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A very bad night for the Tories

The blame game begins as the Tories lose hundreds of seats.

New Statesman
Cameron's party has lost hundreds of seats. Photograph: Getty Images.

"A tough night" was what Conservative chairman Sayeeda Warsi predicted for her party. And so it proved. With 98 of 181 councils declared, the Tories have lost 278 seats, while Labour has gained 461 and is on course to win hundreds more - its best local election result since 1997. The results are equivalent to Labour having 39 per cent of the national vote, with the Tories on 31 per cent and the Lib Dems on 16 per cent, figures that, if replicated at a general election, would see Ed Miliband comfortably ensconced in Downing Street. To the key question of the night - has Labour done well enough? - the answer is yes. There was disappointment in Bradford, where George Galloway's Respect won five seats, including one from its Labour leader, and more could follow in Glasgow, where the SNP is hoping to win overall control of the council. But the results will, for now, settle the doubts over Miliband's leadership.

Already, Conservative MPs have rushed to offer their own idiosyncratic explanations for the Tories' defeat. Gerald Howarth, a defence minister, has blamed David Cameron's support for gay marriage, Bernard Jenkin has said House of Lords reform needs to go, Martin Vickers has cited the decision to cut the 50p tax rate (rather than fuel duty), while Gary Streeter, a noted moderate, has said Cameron needs to be tougher on crime to halt the Ukip surge. Expect the blame game to continue across the weekend.

In many ways, however, the real story of the night was the disastrously low turnout. At just 32 per cent, it was the lowest figure since 2000, confirming the alienation many voters feel from the entire political class. The anti-politics mood is one explanation for the resounding rejection of directly-elected city mayors. The voters simply don't want more politicians. Manchester, Nottingham and Coventry have all voted against having a mayor, while Birmingham appears to have done the same. Cameron's call for "a Boris in every city" has fallen on deaf ears.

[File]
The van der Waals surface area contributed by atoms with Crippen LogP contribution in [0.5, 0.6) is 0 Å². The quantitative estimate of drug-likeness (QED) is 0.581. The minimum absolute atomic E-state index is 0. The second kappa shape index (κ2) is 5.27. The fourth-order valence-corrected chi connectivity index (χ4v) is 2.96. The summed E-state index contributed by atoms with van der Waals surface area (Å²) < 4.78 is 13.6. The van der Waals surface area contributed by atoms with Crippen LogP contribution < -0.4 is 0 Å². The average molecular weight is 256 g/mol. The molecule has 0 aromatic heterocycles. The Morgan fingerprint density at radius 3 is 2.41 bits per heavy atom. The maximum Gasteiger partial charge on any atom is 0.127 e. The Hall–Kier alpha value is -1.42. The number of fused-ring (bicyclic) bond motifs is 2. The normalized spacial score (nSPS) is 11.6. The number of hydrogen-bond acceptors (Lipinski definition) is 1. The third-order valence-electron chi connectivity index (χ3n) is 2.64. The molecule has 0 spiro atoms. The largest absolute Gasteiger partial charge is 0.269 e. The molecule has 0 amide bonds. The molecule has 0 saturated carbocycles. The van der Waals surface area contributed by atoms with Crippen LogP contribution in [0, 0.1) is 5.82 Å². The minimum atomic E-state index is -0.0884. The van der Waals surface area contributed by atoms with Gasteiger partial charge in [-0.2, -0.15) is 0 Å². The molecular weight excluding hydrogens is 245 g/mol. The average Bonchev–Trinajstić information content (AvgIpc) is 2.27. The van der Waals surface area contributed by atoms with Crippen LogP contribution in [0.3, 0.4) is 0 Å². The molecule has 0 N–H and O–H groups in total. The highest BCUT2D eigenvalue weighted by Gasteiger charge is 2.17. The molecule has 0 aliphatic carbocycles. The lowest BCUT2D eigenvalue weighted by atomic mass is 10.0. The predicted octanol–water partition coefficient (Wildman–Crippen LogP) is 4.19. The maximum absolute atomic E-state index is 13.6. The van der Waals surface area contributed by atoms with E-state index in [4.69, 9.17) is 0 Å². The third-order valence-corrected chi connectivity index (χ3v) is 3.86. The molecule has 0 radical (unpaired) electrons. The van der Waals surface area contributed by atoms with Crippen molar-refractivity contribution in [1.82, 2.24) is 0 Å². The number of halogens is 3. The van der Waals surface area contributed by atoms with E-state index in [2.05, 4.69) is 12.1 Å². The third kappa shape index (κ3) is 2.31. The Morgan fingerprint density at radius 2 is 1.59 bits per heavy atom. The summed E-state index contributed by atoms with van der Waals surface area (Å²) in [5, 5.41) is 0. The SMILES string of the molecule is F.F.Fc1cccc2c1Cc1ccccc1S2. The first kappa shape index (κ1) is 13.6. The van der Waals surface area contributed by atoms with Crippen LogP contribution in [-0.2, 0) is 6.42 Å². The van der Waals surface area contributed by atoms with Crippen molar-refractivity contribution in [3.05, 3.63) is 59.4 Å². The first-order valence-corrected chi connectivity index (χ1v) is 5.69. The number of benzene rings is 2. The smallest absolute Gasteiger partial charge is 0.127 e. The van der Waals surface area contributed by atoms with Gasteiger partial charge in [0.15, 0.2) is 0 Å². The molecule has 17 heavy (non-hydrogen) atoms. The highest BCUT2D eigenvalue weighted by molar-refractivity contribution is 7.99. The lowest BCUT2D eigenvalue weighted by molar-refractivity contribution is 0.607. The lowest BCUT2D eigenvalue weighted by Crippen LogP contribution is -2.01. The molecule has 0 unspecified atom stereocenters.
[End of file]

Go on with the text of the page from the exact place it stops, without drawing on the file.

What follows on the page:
The aforementioned Boris should provide the Tories with something to celebrate when the London mayoral election results are announced this evening but that won't stop Conservative MPs using this as an opportunity to air the greivances that have mounted over the last few weeks. In today's Times (£), ConservativeHome editor Tim Montgomerie suggests the party could be rediscovering its taste for regicide. Unless Cameron finds an "election game-changer", he writes, "the party might very reluctantly reach for the blond-coloured nuclear button". Boris's re-election will be seen as proof that Conservatives can win if they refuse to compromise and make an unashamedly right-of-centre pitch. The next 48 hours could be very uncomfortable for Cameron.